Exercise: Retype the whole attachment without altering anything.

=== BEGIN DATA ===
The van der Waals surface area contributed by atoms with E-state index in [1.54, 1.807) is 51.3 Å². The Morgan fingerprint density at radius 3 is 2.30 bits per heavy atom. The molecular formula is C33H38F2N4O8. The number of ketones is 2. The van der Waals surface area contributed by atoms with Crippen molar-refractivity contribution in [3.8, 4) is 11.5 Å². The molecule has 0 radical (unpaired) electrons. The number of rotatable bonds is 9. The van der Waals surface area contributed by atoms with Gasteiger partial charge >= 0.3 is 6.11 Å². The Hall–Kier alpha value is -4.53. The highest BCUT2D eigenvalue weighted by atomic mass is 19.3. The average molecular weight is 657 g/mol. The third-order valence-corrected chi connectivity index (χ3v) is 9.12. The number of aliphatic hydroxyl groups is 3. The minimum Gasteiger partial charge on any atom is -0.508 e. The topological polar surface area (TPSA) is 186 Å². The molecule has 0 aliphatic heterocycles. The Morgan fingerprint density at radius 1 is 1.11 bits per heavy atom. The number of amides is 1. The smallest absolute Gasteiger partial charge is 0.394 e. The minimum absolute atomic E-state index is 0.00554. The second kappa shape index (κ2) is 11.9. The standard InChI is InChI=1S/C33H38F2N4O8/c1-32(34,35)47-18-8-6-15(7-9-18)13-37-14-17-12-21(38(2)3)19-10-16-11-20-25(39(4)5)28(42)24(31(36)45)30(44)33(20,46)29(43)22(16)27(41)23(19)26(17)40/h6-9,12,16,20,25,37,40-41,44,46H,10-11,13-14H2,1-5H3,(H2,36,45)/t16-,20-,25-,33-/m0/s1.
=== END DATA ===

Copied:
The van der Waals surface area contributed by atoms with E-state index in [1.54, 1.807) is 51.3 Å². The Morgan fingerprint density at radius 3 is 2.30 bits per heavy atom. The molecular formula is C33H38F2N4O8. The number of ketones is 2. The van der Waals surface area contributed by atoms with Crippen molar-refractivity contribution in [3.8, 4) is 11.5 Å². The molecule has 0 radical (unpaired) electrons. The number of rotatable bonds is 9. The van der Waals surface area contributed by atoms with Gasteiger partial charge >= 0.3 is 6.11 Å². The Hall–Kier alpha value is -4.53. The highest BCUT2D eigenvalue weighted by atomic mass is 19.3. The average molecular weight is 657 g/mol. The third-order valence-corrected chi connectivity index (χ3v) is 9.12. The number of aliphatic hydroxyl groups is 3. The minimum Gasteiger partial charge on any atom is -0.508 e. The topological polar surface area (TPSA) is 186 Å². The molecule has 0 aliphatic heterocycles. The Morgan fingerprint density at radius 1 is 1.11 bits per heavy atom. The number of amides is 1. The smallest absolute Gasteiger partial charge is 0.394 e. The minimum absolute atomic E-state index is 0.00554. The second kappa shape index (κ2) is 11.9. The standard InChI is InChI=1S/C33H38F2N4O8/c1-32(34,35)47-18-8-6-15(7-9-18)13-37-14-17-12-21(38(2)3)19-10-16-11-20-25(39(4)5)28(42)24(31(36)45)30(44)33(20,46)29(43)22(16)27(41)23(19)26(17)40/h6-9,12,16,20,25,37,40-41,44,46H,10-11,13-14H2,1-5H3,(H2,36,45)/t16-,20-,25-,33-/m0/s1.